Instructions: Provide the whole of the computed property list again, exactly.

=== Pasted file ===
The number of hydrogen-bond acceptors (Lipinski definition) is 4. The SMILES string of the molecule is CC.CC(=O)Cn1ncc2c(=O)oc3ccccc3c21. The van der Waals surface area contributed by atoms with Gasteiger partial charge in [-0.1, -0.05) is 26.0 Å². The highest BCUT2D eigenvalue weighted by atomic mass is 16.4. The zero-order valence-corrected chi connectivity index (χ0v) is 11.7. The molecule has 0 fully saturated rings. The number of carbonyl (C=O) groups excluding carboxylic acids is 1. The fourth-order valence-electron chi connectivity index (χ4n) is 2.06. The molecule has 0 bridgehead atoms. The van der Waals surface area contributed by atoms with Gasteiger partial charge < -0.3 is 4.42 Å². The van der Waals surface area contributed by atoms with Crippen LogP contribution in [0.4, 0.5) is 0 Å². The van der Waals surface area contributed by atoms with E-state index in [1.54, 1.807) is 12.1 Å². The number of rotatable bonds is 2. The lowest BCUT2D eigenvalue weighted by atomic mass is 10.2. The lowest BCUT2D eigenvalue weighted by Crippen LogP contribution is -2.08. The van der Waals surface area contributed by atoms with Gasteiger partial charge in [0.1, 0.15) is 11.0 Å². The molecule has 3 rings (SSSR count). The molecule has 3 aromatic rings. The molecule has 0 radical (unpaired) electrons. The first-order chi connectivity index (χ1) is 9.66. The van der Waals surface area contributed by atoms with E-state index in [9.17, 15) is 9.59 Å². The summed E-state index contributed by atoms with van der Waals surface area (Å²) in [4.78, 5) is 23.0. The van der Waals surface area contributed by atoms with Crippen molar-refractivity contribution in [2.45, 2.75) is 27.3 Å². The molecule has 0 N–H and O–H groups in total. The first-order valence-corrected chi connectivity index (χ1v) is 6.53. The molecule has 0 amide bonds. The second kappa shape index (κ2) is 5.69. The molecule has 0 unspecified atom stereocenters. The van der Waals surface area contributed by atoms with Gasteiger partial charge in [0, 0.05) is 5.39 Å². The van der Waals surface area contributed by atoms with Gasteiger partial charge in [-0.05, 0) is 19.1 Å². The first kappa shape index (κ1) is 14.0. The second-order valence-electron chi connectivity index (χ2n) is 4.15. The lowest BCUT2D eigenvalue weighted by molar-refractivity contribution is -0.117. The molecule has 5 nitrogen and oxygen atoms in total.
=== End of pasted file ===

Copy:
The number of hydrogen-bond acceptors (Lipinski definition) is 4. The SMILES string of the molecule is CC.CC(=O)Cn1ncc2c(=O)oc3ccccc3c21. The van der Waals surface area contributed by atoms with Gasteiger partial charge in [-0.1, -0.05) is 26.0 Å². The highest BCUT2D eigenvalue weighted by atomic mass is 16.4. The zero-order valence-corrected chi connectivity index (χ0v) is 11.7. The molecule has 0 fully saturated rings. The number of carbonyl (C=O) groups excluding carboxylic acids is 1. The fourth-order valence-electron chi connectivity index (χ4n) is 2.06. The molecule has 0 bridgehead atoms. The van der Waals surface area contributed by atoms with Gasteiger partial charge < -0.3 is 4.42 Å². The van der Waals surface area contributed by atoms with Crippen LogP contribution in [0.4, 0.5) is 0 Å². The van der Waals surface area contributed by atoms with E-state index in [1.54, 1.807) is 12.1 Å². The number of rotatable bonds is 2. The lowest BCUT2D eigenvalue weighted by atomic mass is 10.2. The lowest BCUT2D eigenvalue weighted by Crippen LogP contribution is -2.08. The van der Waals surface area contributed by atoms with Gasteiger partial charge in [0.1, 0.15) is 11.0 Å². The molecule has 3 rings (SSSR count). The molecule has 3 aromatic rings. The molecule has 0 radical (unpaired) electrons. The first-order chi connectivity index (χ1) is 9.66. The van der Waals surface area contributed by atoms with E-state index in [9.17, 15) is 9.59 Å². The summed E-state index contributed by atoms with van der Waals surface area (Å²) in [4.78, 5) is 23.0. The van der Waals surface area contributed by atoms with Crippen molar-refractivity contribution in [2.45, 2.75) is 27.3 Å². The molecule has 0 N–H and O–H groups in total. The first-order valence-corrected chi connectivity index (χ1v) is 6.53. The molecule has 0 amide bonds. The second kappa shape index (κ2) is 5.69. The molecule has 0 unspecified atom stereocenters. The van der Waals surface area contributed by atoms with Gasteiger partial charge in [0, 0.05) is 5.39 Å². The van der Waals surface area contributed by atoms with Gasteiger partial charge in [-0.05, 0) is 19.1 Å². The first kappa shape index (κ1) is 14.0. The second-order valence-electron chi connectivity index (χ2n) is 4.15. The lowest BCUT2D eigenvalue weighted by molar-refractivity contribution is -0.117. The molecule has 5 nitrogen and oxygen atoms in total.